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What type of training or degrees would i have to have?

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  • #16
    It really depends on what area of the disaster relief you want to work in. I think Firelily mentioned that earlier.

    Medical training is probably the most important because every disaster requires medical help. But not every disaster requires infrastructure work. For example New Orleans after Hurricane Katrina needed a lot of infrastructure, planning, and building help. On the other hand, Ebola quarantine clinics in Liberia need more medical-related help.

    Within the medical profession, there are several majors, minors, and trade school training that could help you -- EMT, social work, medical doctor, ministry, nursing, psychology / mental health counseling / psychiatry / mental therapy (with a trauma/disaster specialization)...

    As for Red Cross... Yes they may be corrupt. But as long as they offer you a job, that's all that matters for someone trying to make it in this profession. Experience is #1 in this profession. Experience sometimes is just as or more important than degree when landing the job. They need to know you are suitable for such a stressful, dangerous and chaotic job. And only experience can tell them that.


    • #17
      As others have said it depends on what specific aid worker profession you choose to specialize on. So that you take the respective courses into that profession, be very concentrated and en point and so on. That being said, it never hurts to read up on these subjects on your own, outside a course or class. You should read some survival manuals first of all, seeing as you are heading into hazardous areas of the world you should know how to survive and protect yourself before you can help others survive and protect them.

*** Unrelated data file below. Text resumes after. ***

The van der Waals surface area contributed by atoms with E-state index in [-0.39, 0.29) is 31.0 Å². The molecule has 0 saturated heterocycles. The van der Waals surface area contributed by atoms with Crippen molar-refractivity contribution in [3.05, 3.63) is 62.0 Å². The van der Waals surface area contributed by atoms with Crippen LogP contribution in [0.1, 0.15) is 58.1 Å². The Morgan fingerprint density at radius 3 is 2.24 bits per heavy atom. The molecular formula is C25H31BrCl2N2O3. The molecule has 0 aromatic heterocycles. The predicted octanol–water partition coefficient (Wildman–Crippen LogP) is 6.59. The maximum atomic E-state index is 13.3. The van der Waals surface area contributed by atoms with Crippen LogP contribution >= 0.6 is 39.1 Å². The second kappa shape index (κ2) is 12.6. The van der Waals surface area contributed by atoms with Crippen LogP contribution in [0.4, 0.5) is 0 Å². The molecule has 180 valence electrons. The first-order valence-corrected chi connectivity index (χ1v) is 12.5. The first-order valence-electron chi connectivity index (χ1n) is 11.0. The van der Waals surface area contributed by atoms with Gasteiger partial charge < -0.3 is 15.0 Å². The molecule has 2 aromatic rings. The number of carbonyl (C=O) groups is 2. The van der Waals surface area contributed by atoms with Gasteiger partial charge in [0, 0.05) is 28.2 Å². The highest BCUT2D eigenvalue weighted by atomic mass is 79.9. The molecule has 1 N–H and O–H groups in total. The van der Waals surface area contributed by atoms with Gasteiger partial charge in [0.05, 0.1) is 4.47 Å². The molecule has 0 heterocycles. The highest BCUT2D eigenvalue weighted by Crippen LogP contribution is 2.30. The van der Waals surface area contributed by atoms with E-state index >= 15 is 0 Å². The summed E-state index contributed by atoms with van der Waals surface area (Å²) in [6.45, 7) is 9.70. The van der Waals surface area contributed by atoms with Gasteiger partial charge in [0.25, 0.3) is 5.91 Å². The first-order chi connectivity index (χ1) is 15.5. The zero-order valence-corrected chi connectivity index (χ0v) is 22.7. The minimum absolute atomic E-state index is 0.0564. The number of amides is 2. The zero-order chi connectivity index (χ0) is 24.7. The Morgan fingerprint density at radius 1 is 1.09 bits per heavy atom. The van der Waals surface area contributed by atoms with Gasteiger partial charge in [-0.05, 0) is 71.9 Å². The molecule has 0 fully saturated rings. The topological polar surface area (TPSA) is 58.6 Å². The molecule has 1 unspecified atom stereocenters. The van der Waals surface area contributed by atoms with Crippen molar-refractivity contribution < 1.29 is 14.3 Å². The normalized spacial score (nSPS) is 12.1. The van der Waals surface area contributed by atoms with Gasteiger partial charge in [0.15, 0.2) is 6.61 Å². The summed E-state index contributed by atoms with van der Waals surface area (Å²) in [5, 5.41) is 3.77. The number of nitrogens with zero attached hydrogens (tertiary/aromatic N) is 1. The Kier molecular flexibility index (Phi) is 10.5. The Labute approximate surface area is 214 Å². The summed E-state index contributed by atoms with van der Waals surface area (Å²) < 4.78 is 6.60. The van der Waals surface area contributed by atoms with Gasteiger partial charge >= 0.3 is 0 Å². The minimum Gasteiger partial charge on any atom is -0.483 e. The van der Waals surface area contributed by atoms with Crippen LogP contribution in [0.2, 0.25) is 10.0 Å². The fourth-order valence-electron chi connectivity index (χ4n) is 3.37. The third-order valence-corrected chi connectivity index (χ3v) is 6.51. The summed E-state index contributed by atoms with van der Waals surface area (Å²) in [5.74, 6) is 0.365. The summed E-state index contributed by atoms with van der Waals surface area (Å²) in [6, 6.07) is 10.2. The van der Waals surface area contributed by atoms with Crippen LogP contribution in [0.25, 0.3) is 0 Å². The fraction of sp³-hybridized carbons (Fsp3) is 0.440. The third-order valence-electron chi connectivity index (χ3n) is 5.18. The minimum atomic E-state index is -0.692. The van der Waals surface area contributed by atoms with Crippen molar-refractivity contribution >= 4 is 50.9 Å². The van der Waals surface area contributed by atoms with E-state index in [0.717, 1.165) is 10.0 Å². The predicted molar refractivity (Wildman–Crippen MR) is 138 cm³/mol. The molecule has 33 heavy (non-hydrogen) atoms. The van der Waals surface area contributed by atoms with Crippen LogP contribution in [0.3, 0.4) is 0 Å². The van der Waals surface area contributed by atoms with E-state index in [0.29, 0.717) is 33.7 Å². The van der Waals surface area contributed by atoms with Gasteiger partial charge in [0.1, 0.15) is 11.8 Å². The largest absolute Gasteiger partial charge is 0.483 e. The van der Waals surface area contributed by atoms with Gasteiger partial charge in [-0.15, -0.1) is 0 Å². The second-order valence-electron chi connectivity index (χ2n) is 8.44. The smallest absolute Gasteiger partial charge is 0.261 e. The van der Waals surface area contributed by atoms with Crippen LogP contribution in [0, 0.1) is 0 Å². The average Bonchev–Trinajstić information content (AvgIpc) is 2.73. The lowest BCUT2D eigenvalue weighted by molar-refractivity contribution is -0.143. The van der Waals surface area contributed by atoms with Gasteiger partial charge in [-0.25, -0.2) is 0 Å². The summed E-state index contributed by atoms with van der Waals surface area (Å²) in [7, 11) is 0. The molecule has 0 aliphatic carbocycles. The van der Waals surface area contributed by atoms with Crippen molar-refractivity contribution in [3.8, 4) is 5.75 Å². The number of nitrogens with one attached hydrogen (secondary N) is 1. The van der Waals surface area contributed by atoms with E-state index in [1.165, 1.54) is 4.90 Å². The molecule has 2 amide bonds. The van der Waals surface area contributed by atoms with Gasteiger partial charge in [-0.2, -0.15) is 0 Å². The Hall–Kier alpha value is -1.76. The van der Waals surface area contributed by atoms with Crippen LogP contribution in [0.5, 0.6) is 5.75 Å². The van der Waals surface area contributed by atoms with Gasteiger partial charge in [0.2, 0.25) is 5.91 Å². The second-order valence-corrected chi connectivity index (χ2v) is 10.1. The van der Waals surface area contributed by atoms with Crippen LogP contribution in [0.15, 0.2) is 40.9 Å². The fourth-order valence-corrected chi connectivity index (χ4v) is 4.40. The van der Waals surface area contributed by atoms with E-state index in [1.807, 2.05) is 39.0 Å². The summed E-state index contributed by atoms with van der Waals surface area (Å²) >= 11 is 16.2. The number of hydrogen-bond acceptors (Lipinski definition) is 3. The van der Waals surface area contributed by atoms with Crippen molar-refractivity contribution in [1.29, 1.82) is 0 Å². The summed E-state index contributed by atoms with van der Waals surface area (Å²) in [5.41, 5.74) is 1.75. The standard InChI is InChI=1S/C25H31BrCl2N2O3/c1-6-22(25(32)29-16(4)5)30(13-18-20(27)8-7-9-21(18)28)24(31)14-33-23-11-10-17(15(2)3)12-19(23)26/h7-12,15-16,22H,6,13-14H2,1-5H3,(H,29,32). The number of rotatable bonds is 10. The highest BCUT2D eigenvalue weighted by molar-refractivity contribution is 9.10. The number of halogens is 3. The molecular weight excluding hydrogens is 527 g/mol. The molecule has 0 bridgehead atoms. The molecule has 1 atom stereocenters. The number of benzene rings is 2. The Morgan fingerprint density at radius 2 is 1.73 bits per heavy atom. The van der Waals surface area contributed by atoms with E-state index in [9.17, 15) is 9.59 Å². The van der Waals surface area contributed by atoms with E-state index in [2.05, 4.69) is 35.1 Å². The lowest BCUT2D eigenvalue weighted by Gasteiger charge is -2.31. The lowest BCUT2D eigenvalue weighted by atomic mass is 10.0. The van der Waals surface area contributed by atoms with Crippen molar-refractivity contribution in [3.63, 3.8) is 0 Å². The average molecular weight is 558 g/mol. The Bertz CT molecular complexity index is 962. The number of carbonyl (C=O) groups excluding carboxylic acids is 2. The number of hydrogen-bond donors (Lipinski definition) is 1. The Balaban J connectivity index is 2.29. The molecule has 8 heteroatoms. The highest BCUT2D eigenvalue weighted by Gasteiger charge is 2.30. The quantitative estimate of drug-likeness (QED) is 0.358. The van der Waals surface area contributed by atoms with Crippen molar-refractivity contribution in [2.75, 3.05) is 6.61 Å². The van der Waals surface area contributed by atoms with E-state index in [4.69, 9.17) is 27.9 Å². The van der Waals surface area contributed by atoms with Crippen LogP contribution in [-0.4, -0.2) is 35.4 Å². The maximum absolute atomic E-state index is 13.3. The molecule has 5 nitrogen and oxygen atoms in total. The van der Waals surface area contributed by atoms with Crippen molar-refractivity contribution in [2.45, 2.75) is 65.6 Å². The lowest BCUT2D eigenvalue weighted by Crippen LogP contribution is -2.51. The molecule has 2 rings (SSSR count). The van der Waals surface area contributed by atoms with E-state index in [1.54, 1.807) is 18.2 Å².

And just read up on your subject on choice on the internet, there are many sites (like this one) dedicated to sharing disaster information, prevention methods, discussion etc. This forum is a very good choice anyhow, we have links to a lot of useful material, news, articles, e-books and so on. Just search through the forum and I'm sure you'll find what you're looking for.


      • #18
        Originally posted by bala View Post
        Ah..actually reading through your post prompted me to ask this question.Were you or are you a volunteer of any organization.i can see you as my mirror image over this...You prove it that it is only sense at that instant that is a requisite.

        Red cross is a crappy organization always bent on swindling money..They may look for volunteers,but i guess no one will be joining them.Frauds...I have read a lot about their scams and how they eat up money..Wish all these organizations dissolve for good.
        Bala, I used to volunteer at my local hospital yes. I mainly did it for selfish reasons at first, to boost my college application but then I really became close with certain patients and looked forward to watching a game with them or eating lunch with them. Or taking them out for a walk. My dad volunteers in our Hindu temple every Sunday at the age of 62. While my priorities have shifted a bit to raising a family, I would eventually like to get back into some type of charitable cause. My dad cuts up "shak bhaji" which goes to feed more than 100 people every Sunday. I would like to be half the man my father is.


        • #19
          Look into community colleges for nursing or EMT. It's definitely worth it in the long run. I'm getting a late start at 25 but I've been looking into it as well. Glad you asked this question because it's something I wanted to know as well and couldn't really find any solid information of it when you do a google search. Thanks!


          • #20
            There are a number of specific courses that you can go on, but I am certain that nothing matters more in these types of situations as the experience that you have had in the past. For example, if you have been a great success in a disaster zone in the past, and have helped hundreds of people, nobody is going to care that you don't have a degree in disaster management. Obviously things like first aid are an absolute must if you want to be helpful in the field, and you can always try to keep on top of your fitness to mean that you're always in the best possible physical condition to be able to help.